Updated: Mar 22, 2021
As many of my patients know, I had a baby less than a year ago. I was expecting a baby at a time when several of my friends were pregnant too.
I learned that all of them were well-versed in the benefits of prenatal care with their OB/Gyns, but dental health during pregnancy wasn’t getting the focus it deserves. Among my friends, I was surprised at the misinformation they had about dentistry during pregnancy, so I’ve compiled a list of lesser-known facts about pregnancy and dentistry.
Pregnancy hormones make the gums act up. Pregnancy hormones can cause the gums to be extra tender or swollen, leading to irritation and bleeding gums. There are even granulomas that are pregnancy-induced, so be sure to have your dentist or hygienist check your gums for any potential issues at your routine cleaning.
Pregnancy can change eating habits, which can cause cavities. As I’ve talked about before, frequent eating, snacking, or consumption of bubbly drinks or sugary beverages increases acidity in the mouth, causing cavities. Since pregnant women need extra calories to support the growing fetus and often resort to snacking, it’s important to rule out that cavities haven’t developed. Unchecked cavities can lead to pain or dental infections.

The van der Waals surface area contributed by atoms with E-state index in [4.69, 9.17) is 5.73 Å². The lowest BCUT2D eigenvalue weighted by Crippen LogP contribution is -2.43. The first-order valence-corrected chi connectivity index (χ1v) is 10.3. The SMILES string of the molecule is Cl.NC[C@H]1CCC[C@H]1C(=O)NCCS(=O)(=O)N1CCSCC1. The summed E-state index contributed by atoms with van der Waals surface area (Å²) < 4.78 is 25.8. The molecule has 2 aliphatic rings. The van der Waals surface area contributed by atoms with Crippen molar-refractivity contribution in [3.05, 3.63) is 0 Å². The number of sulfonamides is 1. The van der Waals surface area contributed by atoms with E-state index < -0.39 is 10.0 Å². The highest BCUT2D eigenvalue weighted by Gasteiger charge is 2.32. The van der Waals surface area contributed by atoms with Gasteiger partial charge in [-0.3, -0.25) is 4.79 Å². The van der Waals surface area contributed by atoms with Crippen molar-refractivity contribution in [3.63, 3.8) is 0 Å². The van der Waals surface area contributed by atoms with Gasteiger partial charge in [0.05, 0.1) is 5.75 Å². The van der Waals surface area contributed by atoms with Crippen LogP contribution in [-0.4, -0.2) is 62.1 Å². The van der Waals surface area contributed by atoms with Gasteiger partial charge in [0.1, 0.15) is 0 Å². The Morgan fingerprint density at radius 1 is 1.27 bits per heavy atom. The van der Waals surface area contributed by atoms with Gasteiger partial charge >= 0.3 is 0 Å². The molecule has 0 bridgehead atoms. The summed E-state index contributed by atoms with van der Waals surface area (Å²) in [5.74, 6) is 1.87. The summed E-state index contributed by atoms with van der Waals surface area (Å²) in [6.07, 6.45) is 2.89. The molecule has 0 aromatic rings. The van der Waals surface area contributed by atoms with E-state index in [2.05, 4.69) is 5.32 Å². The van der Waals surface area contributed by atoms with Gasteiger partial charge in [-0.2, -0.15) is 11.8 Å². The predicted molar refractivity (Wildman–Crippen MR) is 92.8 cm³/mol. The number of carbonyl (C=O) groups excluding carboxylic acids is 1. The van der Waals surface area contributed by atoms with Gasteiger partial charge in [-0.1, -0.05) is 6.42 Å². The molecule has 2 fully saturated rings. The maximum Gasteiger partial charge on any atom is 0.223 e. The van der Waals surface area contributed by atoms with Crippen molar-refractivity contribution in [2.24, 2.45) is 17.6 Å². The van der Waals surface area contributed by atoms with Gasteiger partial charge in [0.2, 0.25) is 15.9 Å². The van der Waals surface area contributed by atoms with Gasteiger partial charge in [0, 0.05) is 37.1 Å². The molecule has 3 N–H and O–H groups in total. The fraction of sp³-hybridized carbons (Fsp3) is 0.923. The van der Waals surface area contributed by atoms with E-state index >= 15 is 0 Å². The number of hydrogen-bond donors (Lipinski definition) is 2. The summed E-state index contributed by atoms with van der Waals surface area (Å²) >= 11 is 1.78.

Unhealthy gums may negatively affect the developing baby There is considerable research supporting the link between periodontal (gum) disease and preterm birth and low birth weight. It’s prudent and safe to get your regular dental exams and cleanings.
Dental x-rays are safe during pregnancy In the July 2019 issue of the Journal of the American Dental Association, x-rays during pregnancy were shown to be safe and important. At Smiletheory, we employ digital radiography which has significantly less radiation than conventional x-rays. We also use double lead aprons with thyroid shields to further minimize your exposure during pregnancy. While the 2nd trimester is the best time to have x-rays taken, any time is safe to do so, particularly when there is an emergent dental need or the pregnant patient is in pain.
Dental medications and anesthesia are safe to use during pregnancy The risk of treatment is always weighed against the risk of no treatment. For treatment that will prevent infection of the teeth, gums or bone, it is prudent to have the dental treatment performed during pregnancy. It is advisable to delay elective procedures like whitening or orthodontic treatment.
A final point: Healthy women with uncomplicated pregnancies can safely receive oral health services without a consultation from their prenatal care provider. Of course, if you have any concerns, don’t hesitate to check with your provider before getting dental treatment.